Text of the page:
New Delhi: On February 19, 1981, when the late M G Ramachandran was the chief minister of Tamil Nadu, the nation woke up to a news item which said nearly 800 Dalit Hindus in the tiny hamlet of Meenakshipuram in Tirunelveli district had converted to Islam. Meenakshipuram is now also known as Rahmat Nagar.
There were nearly 300 Dalit Hindu families who embraced Islam, tired of upper caste atrocities, mostly by the landed OBC Thevar community in the village.
The then BJP leader Atal Bihari Vajpayee was among a large number of leaders who travelled to this hamlet to find out why the Dalit Hindus had converted to Islam.
After uproar in media and Parliament by the BJP and Hindu organisations, the Justice Venugopal Inquiry Commission was set up to probe the Meenakshipuram conversions.
In 1986, the Commission recommended a law to ban forcible conversions. The then CM M G Ramachandran agreed, but he shelved the report.
Sixteen years later, Jayalalithaa's government in 2002 came up with the Tamil Nadu Prohibition of Forcible Conversion of Religion Act.
At that time, the then Union Minister M Venkaiah Naidu had advocated that other state governments should also formulate similar laws. That was 12 years ago, and Naidu was harping on the same thing on Thursday in Parliament.
The Official Report of the Director of SC/ST, Government of India on the Meenakshipuram Conversions said: "The converted Harijans categorically said that it was they who approached the Muslims first...
They went to Tirunelveli and approached the Muslim leaders to allow them to join Islam; their elders have been thinking of converting to Islam for the past 20 years. The converts contributed Rs 41,000 for their conversion ceremony."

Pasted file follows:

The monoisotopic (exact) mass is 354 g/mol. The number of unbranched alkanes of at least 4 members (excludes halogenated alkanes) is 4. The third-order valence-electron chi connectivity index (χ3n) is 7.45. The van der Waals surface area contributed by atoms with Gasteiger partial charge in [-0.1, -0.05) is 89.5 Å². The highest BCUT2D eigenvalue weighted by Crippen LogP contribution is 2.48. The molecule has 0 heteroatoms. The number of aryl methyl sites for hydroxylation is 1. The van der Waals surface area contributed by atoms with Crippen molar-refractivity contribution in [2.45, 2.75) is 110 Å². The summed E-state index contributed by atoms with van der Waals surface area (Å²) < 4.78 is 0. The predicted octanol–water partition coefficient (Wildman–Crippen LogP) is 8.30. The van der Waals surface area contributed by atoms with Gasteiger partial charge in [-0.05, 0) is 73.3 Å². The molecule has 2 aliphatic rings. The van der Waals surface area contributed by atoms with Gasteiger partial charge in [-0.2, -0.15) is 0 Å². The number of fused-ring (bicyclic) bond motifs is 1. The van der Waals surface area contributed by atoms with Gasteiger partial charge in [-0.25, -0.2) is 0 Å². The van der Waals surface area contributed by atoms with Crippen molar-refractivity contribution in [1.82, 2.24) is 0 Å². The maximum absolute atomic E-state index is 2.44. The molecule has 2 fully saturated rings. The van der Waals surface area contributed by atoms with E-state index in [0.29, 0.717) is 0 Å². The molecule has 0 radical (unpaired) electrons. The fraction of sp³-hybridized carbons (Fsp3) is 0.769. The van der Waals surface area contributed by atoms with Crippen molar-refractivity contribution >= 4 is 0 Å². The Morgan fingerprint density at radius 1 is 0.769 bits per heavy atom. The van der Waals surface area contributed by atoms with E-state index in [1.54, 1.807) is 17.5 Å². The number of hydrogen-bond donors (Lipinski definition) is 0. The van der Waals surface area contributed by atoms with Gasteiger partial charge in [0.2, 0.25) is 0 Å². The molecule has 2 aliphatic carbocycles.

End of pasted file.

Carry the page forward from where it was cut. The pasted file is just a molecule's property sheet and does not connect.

The mass conversions did not significantly change the economic conditions of the Dalits in Meenakshipuram, but rid them of social insults that they were suffering at the hands of upper castes.
Some converts got jobs in the Gulf, but most of the landless labourers remained the same. Yet, none of them returned to the fold of Hinduism, because they were tired of being discriminated by upper castes.
The Arya Samaj set up a mandapam and a school building in the hamlet in 1981 soon after the mass conversions, in order to re-convert the Dalits, but these buildings now remain abandoned and dilapidated. There was no re-conversion in reality.
Most of the converted Dalits in Meenakshipuram have become staunch supporters of AIADMK, while the Thevars have aligned with the BJP. Hindus do not enter the mosque in the hamlet, while Muslims do not enter the temple.
The 1981 mass conversion was then carried out by the Ishaadul Islam Sabha of South India.
This outfit later tried to convert more Dalit Hindus in Ramnathapuram and Madurai districts, but the nationwide furore among Hindu outfits like the Vishwa Hindu Parishad, Hindu Munnani, RSS, Arya Samaj, Hindu Samudaya Valarchi Manram and Hindu Ottrumai Maiyam (Centre for Hindu Unity) forced the Muslim outfit to tone down its campaign.